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No, Chris Barron: We are 'far more interested' in our existences!

by Jeremy Hooper

GOProud's Chris Barron:

In a case of truly strange bedfellows, the gay left has joined the most radical elements of the social conservative movement in attacking GOProud's participation [in the Conservative Political Action Conference]. You can understand the fear of extremists on the far right: They knowCb From No.Jpg the impact GOProud's sponsorship will have on undercutting their anti-gay message. These people rely on manipulating fear of what is unknown or different. But why is the gay left so angry about it?

The answer is simple. They are far more interested in politics then
(sic) they are in achieving equality of opportunity for gays and lesbians and their families.

For much of the gay left the world is divided into two easily definable camps: Democrats, who by definition are infallible and should be defended at all costs; and Republicans, who regardless of their positions on LGBT issues are the enemy.
It is time for the gay left to recognize that political diversity is a sign of strength in our community and a sign of a mature movement. It is time for the gay left to recognize that GOProud's sponsorship of CPAC is a tremendous opportunity for our community regardless of our partisan political differences.

Coming Out Conservative [Metro Weekly]


Completely oversimplified arguments from Barron.

The problems most folks (like myself) have voiced have little to *nothing* to do with partisanship in general. In fact, here on G-A-Y, in personal emails, and on LGBT list servs, some of the most heated folks who've voiced opposition to the sponsorship have been the GOP-identified regulars who typically disagree with *me* when they think I'm being too left-favorable!
HooperThe primary issues are these:

(1) The choice to
cosponsor alongside some of the most anti-gay groups in the nation (NOM, FOTF, FRC, CWA, etc.). It's one thing to show up and speak your mind at the event. In fact, I have encouraged that. Sitting on a panel, giving an opposition speech -- I myself would even consider attending in this capacity. But it's *very* different to sign on to the event in the same manner as the aforementioned groups. The sponsorship indicates that you are standing shoulder to shoulder with these others, and these are not shoulders that deserve our gentle rubs! Believe it or not: I would feel the exact same way if this were a progressive conference, and a majority of the sponsoring groups were questionable for other reasons. I simply would not lend my name to an event where so many of the sponsoring fellows are so hostile to things that I hold dear. Like my self, my husband, and my identity's core.

(2) The
comments from CPAC's David Keene, wherein he uses words like "promoting their lifestyle" and suggests that most all LGBT rights matters are "consensus" issues that are not open for debate. Now I know that Jimmy LaSalvia has attempted to discredit the Keene comments because their initial printing came via the fringe maestros at WorldNetDaily. But as far as I can tell, nobody has actually disproven the content (and in fact, I've had my own private conversations that lead me to believe their authenticity). So yes, many of us have reacted to the blanket idea that GOProud will be treated differently than cosponsors like NOM, whose sole mission is stripping away marital rights. If Keene didn't mean to imply this, then he needs to correct the record. But until he does, we only have his words to go on.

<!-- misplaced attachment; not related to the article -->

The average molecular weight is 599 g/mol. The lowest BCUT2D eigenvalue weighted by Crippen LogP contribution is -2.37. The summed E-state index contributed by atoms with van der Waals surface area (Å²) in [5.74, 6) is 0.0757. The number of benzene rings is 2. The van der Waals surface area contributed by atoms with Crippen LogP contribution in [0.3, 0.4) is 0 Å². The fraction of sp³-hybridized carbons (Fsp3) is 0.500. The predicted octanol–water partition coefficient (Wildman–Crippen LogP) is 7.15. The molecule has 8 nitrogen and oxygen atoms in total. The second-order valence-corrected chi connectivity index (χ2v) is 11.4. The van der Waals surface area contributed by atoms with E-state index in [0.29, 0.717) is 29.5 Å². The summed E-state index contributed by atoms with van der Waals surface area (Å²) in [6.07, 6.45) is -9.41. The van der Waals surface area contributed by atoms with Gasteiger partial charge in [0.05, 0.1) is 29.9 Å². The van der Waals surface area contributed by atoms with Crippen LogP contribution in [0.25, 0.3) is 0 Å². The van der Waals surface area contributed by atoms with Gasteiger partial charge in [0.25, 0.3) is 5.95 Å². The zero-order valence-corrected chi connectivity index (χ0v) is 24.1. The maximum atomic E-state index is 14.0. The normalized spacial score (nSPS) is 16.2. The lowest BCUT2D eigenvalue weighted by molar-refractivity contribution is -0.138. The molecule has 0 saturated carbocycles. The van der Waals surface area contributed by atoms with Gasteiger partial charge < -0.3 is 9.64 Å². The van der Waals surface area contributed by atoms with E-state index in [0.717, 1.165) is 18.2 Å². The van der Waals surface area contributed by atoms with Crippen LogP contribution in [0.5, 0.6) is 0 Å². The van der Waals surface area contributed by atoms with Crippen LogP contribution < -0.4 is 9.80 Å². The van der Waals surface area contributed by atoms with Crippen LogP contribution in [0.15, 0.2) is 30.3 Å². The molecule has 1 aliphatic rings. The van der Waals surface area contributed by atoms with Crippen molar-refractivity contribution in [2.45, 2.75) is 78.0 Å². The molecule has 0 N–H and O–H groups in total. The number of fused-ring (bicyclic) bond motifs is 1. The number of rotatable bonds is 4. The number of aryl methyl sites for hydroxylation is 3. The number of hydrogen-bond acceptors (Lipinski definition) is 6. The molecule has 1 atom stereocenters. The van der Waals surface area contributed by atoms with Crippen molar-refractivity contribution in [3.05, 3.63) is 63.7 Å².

In terms of the far-righters like Matt Barber who
are seeking GOProud's removal: Well I, and I would hope most on the "gay left," will resist these efforts with a fury. Of course I think GOProud *should* be free to sponsor. And I even enjoy watching the the extremism that this situation highlights. But that's an ancillary joy that, in my eyes, is almost in a separate compartment. Enjoying the war between the far-right and the moderates does nothing to quell my concerns with an LGBT group (of any political stripe) choosing to co-sponsor under the conditions/landscape I highlighted in point 1 & 2 above.

Barron has done exactly what he accuses the "gay left" of doing. He has turned this into a situation where any and every critic is motivated by his or her personal donkey or elephant rides, and not their genuine concerns as an LGBT (or S) person. It's unfair, and is certainly unrepresentative (or at least *under*representative) of the general tone that I'm hearing.

***NOTE: The headline is meant to refer to Barron's assertion that "the gay left" is far more interested in politics than in equality or opportunity, and is not mean to imply that "the gay left" is more interested in existence than are gay conservatives. It's meant to say that existences, in general, are what we are all hopefully fighting to preserve, not that "the gay left" is far more interested in doing so than anyone else.

Just wanted to clarify this, since we got an email questioning if we were being hypocritical by being partisan in the headline.

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Your thoughts

It's sort of a typical response, coming from a hardcore conservative.

They're not nuanced people. They don't understand how we can simultaneously oppose far-right efforts to exclude them and ALSO give them hell for wanting to join up with those groups in the first place.

Because, Jeremy, thinking is hard.

Posted by: Evan Hurst | Jan 8, 2010 5:21:51 PM

Thinking is hard... but admitting your feelings is even harder.

Posted by: LOrion | Jan 9, 2010 4:46:18 PM

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